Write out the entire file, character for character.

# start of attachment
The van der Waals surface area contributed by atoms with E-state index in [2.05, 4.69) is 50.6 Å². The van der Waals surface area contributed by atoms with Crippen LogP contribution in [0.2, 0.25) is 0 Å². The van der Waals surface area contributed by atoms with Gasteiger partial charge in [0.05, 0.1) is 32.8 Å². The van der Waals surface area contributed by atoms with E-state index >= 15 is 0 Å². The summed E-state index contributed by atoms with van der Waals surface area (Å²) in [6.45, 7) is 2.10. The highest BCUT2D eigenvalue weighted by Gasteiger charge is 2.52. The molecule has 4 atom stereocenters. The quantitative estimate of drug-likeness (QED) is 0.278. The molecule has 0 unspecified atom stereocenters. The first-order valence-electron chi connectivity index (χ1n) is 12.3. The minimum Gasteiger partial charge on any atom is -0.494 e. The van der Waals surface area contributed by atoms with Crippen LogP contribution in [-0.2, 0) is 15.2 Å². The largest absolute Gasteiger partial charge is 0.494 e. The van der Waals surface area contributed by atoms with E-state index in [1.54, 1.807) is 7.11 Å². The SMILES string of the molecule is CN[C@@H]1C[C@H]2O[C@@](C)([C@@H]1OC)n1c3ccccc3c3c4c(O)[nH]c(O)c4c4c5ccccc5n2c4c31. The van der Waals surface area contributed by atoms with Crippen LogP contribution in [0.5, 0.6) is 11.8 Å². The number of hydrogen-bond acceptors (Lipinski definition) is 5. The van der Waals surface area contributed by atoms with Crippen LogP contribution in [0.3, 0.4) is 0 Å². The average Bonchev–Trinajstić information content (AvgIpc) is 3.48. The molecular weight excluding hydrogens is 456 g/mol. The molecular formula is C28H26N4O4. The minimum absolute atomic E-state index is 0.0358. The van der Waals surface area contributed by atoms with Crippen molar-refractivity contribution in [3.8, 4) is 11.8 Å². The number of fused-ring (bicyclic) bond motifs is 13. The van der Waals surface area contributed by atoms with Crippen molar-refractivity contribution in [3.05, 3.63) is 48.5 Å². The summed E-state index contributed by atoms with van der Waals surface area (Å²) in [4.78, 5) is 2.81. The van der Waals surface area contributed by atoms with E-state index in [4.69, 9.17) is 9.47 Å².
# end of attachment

The van der Waals surface area contributed by atoms with E-state index in [2.05, 4.69) is 50.6 Å². The van der Waals surface area contributed by atoms with Crippen LogP contribution in [0.2, 0.25) is 0 Å². The van der Waals surface area contributed by atoms with Gasteiger partial charge in [0.05, 0.1) is 32.8 Å². The van der Waals surface area contributed by atoms with E-state index >= 15 is 0 Å². The summed E-state index contributed by atoms with van der Waals surface area (Å²) in [6.45, 7) is 2.10. The highest BCUT2D eigenvalue weighted by Gasteiger charge is 2.52. The molecule has 4 atom stereocenters. The quantitative estimate of drug-likeness (QED) is 0.278. The molecule has 0 unspecified atom stereocenters. The first-order valence-electron chi connectivity index (χ1n) is 12.3. The minimum Gasteiger partial charge on any atom is -0.494 e. The van der Waals surface area contributed by atoms with Crippen LogP contribution in [-0.2, 0) is 15.2 Å². The largest absolute Gasteiger partial charge is 0.494 e. The van der Waals surface area contributed by atoms with E-state index in [1.54, 1.807) is 7.11 Å². The SMILES string of the molecule is CN[C@@H]1C[C@H]2O[C@@](C)([C@@H]1OC)n1c3ccccc3c3c4c(O)[nH]c(O)c4c4c5ccccc5n2c4c31. The van der Waals surface area contributed by atoms with Crippen LogP contribution in [0.5, 0.6) is 11.8 Å². The number of hydrogen-bond acceptors (Lipinski definition) is 5. The van der Waals surface area contributed by atoms with Crippen LogP contribution in [0.3, 0.4) is 0 Å². The average Bonchev–Trinajstić information content (AvgIpc) is 3.48. The molecular weight excluding hydrogens is 456 g/mol. The molecular formula is C28H26N4O4. The minimum absolute atomic E-state index is 0.0358. The van der Waals surface area contributed by atoms with Crippen molar-refractivity contribution in [3.8, 4) is 11.8 Å². The number of fused-ring (bicyclic) bond motifs is 13. The van der Waals surface area contributed by atoms with Crippen molar-refractivity contribution in [3.05, 3.63) is 48.5 Å². The summed E-state index contributed by atoms with van der Waals surface area (Å²) in [4.78, 5) is 2.81. The van der Waals surface area contributed by atoms with E-state index in [4.69, 9.17) is 9.47 Å².